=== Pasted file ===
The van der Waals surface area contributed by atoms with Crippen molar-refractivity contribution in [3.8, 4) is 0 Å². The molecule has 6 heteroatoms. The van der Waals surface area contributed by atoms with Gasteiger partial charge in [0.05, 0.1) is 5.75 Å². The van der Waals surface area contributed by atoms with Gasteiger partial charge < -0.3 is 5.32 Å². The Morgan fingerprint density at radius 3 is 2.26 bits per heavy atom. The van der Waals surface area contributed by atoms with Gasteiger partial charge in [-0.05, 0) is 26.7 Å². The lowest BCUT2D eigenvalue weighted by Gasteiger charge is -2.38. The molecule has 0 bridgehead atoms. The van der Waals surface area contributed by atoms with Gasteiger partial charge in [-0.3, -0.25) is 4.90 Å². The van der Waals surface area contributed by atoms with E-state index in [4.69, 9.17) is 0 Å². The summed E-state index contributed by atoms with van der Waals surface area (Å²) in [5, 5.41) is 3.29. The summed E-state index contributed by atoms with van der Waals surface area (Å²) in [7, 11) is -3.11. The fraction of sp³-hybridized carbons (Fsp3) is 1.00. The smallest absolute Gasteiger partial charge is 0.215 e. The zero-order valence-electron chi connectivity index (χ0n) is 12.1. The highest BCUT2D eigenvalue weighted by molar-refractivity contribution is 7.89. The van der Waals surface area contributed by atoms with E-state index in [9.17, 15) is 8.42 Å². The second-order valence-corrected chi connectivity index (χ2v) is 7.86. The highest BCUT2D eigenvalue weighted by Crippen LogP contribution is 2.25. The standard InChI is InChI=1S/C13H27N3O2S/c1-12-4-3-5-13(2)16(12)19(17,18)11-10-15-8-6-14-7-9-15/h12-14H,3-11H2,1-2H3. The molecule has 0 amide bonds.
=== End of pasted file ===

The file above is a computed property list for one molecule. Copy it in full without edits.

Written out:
The van der Waals surface area contributed by atoms with Crippen molar-refractivity contribution in [3.8, 4) is 0 Å². The molecule has 6 heteroatoms. The van der Waals surface area contributed by atoms with Gasteiger partial charge in [0.05, 0.1) is 5.75 Å². The van der Waals surface area contributed by atoms with Gasteiger partial charge < -0.3 is 5.32 Å². The Morgan fingerprint density at radius 3 is 2.26 bits per heavy atom. The van der Waals surface area contributed by atoms with Gasteiger partial charge in [-0.05, 0) is 26.7 Å². The lowest BCUT2D eigenvalue weighted by Gasteiger charge is -2.38. The molecule has 0 bridgehead atoms. The van der Waals surface area contributed by atoms with Gasteiger partial charge in [-0.3, -0.25) is 4.90 Å². The van der Waals surface area contributed by atoms with E-state index in [4.69, 9.17) is 0 Å². The summed E-state index contributed by atoms with van der Waals surface area (Å²) in [5, 5.41) is 3.29. The summed E-state index contributed by atoms with van der Waals surface area (Å²) in [7, 11) is -3.11. The fraction of sp³-hybridized carbons (Fsp3) is 1.00. The smallest absolute Gasteiger partial charge is 0.215 e. The zero-order valence-electron chi connectivity index (χ0n) is 12.1. The highest BCUT2D eigenvalue weighted by molar-refractivity contribution is 7.89. The van der Waals surface area contributed by atoms with E-state index in [9.17, 15) is 8.42 Å². The second-order valence-corrected chi connectivity index (χ2v) is 7.86. The highest BCUT2D eigenvalue weighted by Crippen LogP contribution is 2.25. The standard InChI is InChI=1S/C13H27N3O2S/c1-12-4-3-5-13(2)16(12)19(17,18)11-10-15-8-6-14-7-9-15/h12-14H,3-11H2,1-2H3. The molecule has 0 amide bonds.